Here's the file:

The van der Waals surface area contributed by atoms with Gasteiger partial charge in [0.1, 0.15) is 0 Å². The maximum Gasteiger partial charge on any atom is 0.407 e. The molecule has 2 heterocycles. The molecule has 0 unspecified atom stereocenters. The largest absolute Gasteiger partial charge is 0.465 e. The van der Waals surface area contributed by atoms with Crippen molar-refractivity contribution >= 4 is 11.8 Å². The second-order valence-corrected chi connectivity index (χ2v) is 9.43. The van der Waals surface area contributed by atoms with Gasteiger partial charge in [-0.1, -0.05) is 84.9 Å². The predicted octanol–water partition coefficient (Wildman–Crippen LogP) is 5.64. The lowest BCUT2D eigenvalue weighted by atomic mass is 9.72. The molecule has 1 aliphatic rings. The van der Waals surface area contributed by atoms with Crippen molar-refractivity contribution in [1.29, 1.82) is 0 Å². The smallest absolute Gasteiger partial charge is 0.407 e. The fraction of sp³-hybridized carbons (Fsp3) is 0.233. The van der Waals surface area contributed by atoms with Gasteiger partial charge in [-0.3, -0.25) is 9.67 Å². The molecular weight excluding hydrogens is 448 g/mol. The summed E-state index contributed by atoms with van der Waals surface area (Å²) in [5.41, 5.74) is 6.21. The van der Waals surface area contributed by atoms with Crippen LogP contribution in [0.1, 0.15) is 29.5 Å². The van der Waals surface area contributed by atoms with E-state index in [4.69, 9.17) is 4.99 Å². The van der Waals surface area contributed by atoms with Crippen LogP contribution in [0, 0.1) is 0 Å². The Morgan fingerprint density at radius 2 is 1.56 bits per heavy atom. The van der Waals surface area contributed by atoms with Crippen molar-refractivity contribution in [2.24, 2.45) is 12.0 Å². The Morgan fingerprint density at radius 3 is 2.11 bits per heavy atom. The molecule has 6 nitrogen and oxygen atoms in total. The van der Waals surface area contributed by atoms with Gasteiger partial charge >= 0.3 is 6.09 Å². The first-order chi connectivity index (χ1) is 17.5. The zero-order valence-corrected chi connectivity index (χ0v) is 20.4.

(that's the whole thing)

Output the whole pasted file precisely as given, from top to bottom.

The van der Waals surface area contributed by atoms with Gasteiger partial charge in [0.1, 0.15) is 0 Å². The maximum Gasteiger partial charge on any atom is 0.407 e. The molecule has 2 heterocycles. The molecule has 0 unspecified atom stereocenters. The largest absolute Gasteiger partial charge is 0.465 e. The van der Waals surface area contributed by atoms with Crippen molar-refractivity contribution >= 4 is 11.8 Å². The second-order valence-corrected chi connectivity index (χ2v) is 9.43. The van der Waals surface area contributed by atoms with Gasteiger partial charge in [-0.1, -0.05) is 84.9 Å². The predicted octanol–water partition coefficient (Wildman–Crippen LogP) is 5.64. The lowest BCUT2D eigenvalue weighted by atomic mass is 9.72. The molecule has 1 aliphatic rings. The van der Waals surface area contributed by atoms with Crippen molar-refractivity contribution in [1.29, 1.82) is 0 Å². The smallest absolute Gasteiger partial charge is 0.407 e. The fraction of sp³-hybridized carbons (Fsp3) is 0.233. The van der Waals surface area contributed by atoms with Gasteiger partial charge in [-0.3, -0.25) is 9.67 Å². The molecular weight excluding hydrogens is 448 g/mol. The summed E-state index contributed by atoms with van der Waals surface area (Å²) in [5.41, 5.74) is 6.21. The van der Waals surface area contributed by atoms with Crippen LogP contribution in [0.1, 0.15) is 29.5 Å². The van der Waals surface area contributed by atoms with E-state index in [4.69, 9.17) is 4.99 Å². The van der Waals surface area contributed by atoms with Crippen LogP contribution in [0, 0.1) is 0 Å². The Morgan fingerprint density at radius 2 is 1.56 bits per heavy atom. The van der Waals surface area contributed by atoms with Crippen molar-refractivity contribution in [2.24, 2.45) is 12.0 Å². The Morgan fingerprint density at radius 3 is 2.11 bits per heavy atom. The molecule has 6 nitrogen and oxygen atoms in total. The van der Waals surface area contributed by atoms with Gasteiger partial charge >= 0.3 is 6.09 Å². The first-order chi connectivity index (χ1) is 17.5. The zero-order valence-corrected chi connectivity index (χ0v) is 20.4.